Clinical trials: odds ratios and multiple regression models--why and how to assess them

Mohamad Sobh, Ton J. Cleophas, Amel Hadj-Chaib, Aeilko H. Zwinderman

Research output: Contribution to journalArticle*Academicpeer-review

Abstract

Odds ratios (ORs), unlike chi2 tests, provide direct insight into the strength of the relationship between treatment modalities and treatment effects. Multiple regression models can reduce the data spread due to certain patient characteristics and thus improve the precision of the treatment comparison. Despite these advantages, the use of these methods in clinical trials is relatively uncommon. Our objectives were (1) to emphasize the great potential of ORs and multiple regression models as a basis of modern methods; (2) to illustrate their ease of use; and (3) to familiarize nonmathematical readers with these important methods. Advantages of ORs are multiple. (1) They describe the probability that people with a certain treatment will have an event, versus those without the treatment, and are therefore a welcome alternative to the widely used chi2 tests for analyzing binary data in clinical trials. (2) statistical software of ORs is widely available. (3) Computations using risk ratios (RRs) are less sensitive than those using ORs. (4) ORs are the basis for modern methods such as meta-analyses, propensity scores, logistic regression, and Cox regression. For analysis, logarithms of the ORs have to be used; results are obtained by calculating antilogarithms. A limitation of the ORs is that they present relative benefits but not absolute benefits. ORs, despite a fairly complex mathematical background, are easy to use, even for nonmathematicians. Both linear and logistic regression models can be adequately applied for the purpose of improving precision of parameter estimates such as treatment effects. We caution that, although application of these models is very easy with computer programs widely available, the fit of the regression models should always be carefully checked, and the covariate selection should be carefully considered and sparse. We do hope that this article will stimulate clinical investigators to use ORs and multiple regression models more often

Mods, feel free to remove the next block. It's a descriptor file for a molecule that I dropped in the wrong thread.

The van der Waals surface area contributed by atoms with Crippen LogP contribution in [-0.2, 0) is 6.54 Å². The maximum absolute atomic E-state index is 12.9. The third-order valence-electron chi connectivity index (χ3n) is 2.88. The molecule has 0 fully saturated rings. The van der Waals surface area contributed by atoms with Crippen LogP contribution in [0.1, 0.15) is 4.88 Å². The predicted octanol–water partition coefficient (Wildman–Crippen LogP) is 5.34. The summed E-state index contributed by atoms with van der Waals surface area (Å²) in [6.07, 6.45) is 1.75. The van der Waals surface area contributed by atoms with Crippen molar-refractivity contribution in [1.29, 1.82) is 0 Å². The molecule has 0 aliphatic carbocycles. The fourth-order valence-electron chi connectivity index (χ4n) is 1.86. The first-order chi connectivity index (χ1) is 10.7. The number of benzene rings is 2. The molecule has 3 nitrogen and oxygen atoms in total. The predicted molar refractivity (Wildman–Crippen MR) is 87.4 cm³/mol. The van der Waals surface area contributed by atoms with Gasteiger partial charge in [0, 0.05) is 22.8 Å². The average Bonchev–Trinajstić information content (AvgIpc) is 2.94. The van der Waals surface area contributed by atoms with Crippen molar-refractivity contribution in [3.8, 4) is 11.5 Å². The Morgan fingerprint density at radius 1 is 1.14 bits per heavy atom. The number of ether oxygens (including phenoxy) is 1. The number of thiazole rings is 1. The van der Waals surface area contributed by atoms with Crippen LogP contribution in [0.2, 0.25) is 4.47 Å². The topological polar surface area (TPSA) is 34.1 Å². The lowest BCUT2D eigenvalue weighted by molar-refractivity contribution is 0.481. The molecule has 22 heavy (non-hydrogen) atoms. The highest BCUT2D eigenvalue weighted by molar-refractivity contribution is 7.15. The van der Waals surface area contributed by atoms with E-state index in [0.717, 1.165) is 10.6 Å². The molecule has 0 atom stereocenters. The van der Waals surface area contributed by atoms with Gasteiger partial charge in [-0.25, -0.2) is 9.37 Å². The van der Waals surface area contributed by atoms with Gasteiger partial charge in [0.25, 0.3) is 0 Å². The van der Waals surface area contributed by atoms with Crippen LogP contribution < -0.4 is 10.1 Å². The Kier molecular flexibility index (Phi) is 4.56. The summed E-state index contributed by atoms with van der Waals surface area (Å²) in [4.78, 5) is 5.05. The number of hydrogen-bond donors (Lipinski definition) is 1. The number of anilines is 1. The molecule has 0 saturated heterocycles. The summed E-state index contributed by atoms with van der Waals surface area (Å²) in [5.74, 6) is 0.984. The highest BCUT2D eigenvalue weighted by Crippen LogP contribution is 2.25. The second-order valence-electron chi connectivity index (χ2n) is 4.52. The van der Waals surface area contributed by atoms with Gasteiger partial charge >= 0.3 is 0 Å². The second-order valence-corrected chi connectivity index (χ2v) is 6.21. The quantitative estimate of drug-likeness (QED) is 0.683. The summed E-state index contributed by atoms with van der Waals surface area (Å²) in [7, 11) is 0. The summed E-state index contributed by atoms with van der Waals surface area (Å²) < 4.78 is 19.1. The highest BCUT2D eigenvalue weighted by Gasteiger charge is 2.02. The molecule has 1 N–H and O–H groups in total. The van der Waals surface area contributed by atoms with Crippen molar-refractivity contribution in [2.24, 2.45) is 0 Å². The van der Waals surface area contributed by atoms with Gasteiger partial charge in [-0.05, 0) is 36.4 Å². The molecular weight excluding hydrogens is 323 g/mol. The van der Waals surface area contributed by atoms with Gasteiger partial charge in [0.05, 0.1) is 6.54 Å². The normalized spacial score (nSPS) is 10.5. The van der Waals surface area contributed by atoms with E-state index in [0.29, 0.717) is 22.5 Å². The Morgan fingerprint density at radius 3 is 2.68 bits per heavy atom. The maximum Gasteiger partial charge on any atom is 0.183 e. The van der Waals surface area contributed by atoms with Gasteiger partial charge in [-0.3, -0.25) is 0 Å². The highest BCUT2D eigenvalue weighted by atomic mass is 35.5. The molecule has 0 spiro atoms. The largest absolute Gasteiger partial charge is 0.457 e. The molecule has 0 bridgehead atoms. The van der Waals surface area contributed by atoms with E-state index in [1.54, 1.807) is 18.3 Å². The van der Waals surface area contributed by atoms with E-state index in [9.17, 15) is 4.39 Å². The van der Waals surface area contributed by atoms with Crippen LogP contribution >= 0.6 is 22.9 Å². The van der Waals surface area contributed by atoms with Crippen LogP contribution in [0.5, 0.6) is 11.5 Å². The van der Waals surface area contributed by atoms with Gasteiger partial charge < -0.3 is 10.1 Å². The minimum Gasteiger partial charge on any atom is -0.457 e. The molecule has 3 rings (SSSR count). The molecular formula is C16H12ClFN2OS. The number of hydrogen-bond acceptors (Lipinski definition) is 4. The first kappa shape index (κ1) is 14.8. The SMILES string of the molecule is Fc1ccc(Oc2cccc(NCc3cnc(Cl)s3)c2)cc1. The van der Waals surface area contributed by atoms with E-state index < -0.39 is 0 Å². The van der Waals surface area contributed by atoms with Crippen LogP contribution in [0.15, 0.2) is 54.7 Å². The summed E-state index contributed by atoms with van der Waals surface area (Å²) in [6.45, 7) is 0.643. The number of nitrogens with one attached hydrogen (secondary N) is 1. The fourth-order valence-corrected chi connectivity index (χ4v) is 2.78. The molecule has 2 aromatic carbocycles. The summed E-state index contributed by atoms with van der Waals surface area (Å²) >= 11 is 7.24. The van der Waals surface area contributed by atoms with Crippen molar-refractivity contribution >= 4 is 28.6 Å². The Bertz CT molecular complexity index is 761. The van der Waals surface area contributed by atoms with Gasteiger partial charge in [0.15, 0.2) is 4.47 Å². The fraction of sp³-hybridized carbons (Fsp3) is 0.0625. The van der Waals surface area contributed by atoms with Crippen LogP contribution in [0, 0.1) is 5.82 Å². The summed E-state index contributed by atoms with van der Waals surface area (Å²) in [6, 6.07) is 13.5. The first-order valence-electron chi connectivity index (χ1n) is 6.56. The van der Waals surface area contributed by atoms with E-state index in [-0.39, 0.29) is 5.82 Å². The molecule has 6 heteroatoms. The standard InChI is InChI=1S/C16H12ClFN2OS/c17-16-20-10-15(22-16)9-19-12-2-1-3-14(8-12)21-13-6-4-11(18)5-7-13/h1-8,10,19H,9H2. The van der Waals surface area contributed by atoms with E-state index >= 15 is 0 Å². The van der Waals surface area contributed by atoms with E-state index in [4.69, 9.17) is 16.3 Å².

Original languageEnglish
Pages (from-to)44-52
JournalAmerican Journal of Therapeutics
Volume15
Issue number1
DOIs
Publication statusPublished - 2008

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